I am not there. I want to be. I’ve had a few glimpses of what it means to believe, to experience, to want to experience God that fully, but goodness, it is a long row to hoe. You’ve got to leave a lot behind. The rewards are endless, but what you give up to get there…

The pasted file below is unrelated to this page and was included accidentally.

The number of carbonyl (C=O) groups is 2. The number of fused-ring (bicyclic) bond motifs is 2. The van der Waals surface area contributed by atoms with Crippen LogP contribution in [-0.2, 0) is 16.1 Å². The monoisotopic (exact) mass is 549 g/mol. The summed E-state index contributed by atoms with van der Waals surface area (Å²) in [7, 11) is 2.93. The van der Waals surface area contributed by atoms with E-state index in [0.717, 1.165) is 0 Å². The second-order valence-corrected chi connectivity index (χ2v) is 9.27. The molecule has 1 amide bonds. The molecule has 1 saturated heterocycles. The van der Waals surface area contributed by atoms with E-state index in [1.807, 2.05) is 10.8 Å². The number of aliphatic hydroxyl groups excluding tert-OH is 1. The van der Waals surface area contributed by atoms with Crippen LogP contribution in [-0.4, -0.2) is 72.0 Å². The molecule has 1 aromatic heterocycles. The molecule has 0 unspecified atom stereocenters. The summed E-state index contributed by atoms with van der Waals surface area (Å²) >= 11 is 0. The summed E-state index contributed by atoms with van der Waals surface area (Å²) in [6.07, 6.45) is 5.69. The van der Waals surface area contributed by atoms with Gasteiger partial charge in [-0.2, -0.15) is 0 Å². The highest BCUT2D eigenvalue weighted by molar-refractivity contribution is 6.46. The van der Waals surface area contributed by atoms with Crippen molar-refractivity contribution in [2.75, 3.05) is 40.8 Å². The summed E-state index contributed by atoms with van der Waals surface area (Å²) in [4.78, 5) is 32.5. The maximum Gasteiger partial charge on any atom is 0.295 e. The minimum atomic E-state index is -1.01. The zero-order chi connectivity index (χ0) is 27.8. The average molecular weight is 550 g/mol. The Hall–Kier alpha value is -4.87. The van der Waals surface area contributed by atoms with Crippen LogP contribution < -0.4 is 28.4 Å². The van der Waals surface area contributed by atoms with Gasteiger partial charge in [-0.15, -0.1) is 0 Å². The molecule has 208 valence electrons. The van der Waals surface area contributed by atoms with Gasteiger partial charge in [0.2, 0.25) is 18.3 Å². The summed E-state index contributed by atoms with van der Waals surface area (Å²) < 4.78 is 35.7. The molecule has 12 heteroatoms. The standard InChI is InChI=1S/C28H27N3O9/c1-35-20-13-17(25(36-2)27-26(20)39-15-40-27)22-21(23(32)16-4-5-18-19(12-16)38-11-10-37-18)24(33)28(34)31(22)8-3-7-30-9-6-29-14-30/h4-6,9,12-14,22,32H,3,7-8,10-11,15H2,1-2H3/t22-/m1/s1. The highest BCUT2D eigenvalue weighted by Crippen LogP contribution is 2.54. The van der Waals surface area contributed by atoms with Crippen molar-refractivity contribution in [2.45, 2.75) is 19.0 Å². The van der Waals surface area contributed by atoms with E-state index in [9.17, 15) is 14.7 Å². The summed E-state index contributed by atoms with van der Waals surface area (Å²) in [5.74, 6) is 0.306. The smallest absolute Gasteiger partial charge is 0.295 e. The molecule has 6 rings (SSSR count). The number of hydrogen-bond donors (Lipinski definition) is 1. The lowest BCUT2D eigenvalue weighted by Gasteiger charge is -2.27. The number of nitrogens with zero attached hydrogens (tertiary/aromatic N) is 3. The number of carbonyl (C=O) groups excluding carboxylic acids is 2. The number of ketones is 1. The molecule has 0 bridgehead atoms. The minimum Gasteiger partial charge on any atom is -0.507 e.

Because this is really hard stuff. Having faith. Believing. It is hard to do, hard to release, hard to surrender into the arms of God. It is really hard to learn that we need to surrender, and then it is really hard to learn what it means to surrender let alone how to do it. This is hard stuff because it is not very acceptable, even in liberal church cultures like our own, it is pretty dicey to struggle publicly with belief. We had a pretty serious atheist who came here for a while. It’s a bit odd, to be an atheist at church, but this person was finding something here. Who knows what would have happened if they stayed. But when they talked about their beliefs, they had a pretty rough reception, they felt very judged and they stopped coming. You don’t need to have all of this figured out to be here. You need to have very little figured out, actually. You don’t need to be a convicted believer to come to church. If you did, it would be like needing to be fully educated before even starting college. Or having to be well before checking in to the hospital. That is not how it works. “Lord I believe, help me in my unbelief!”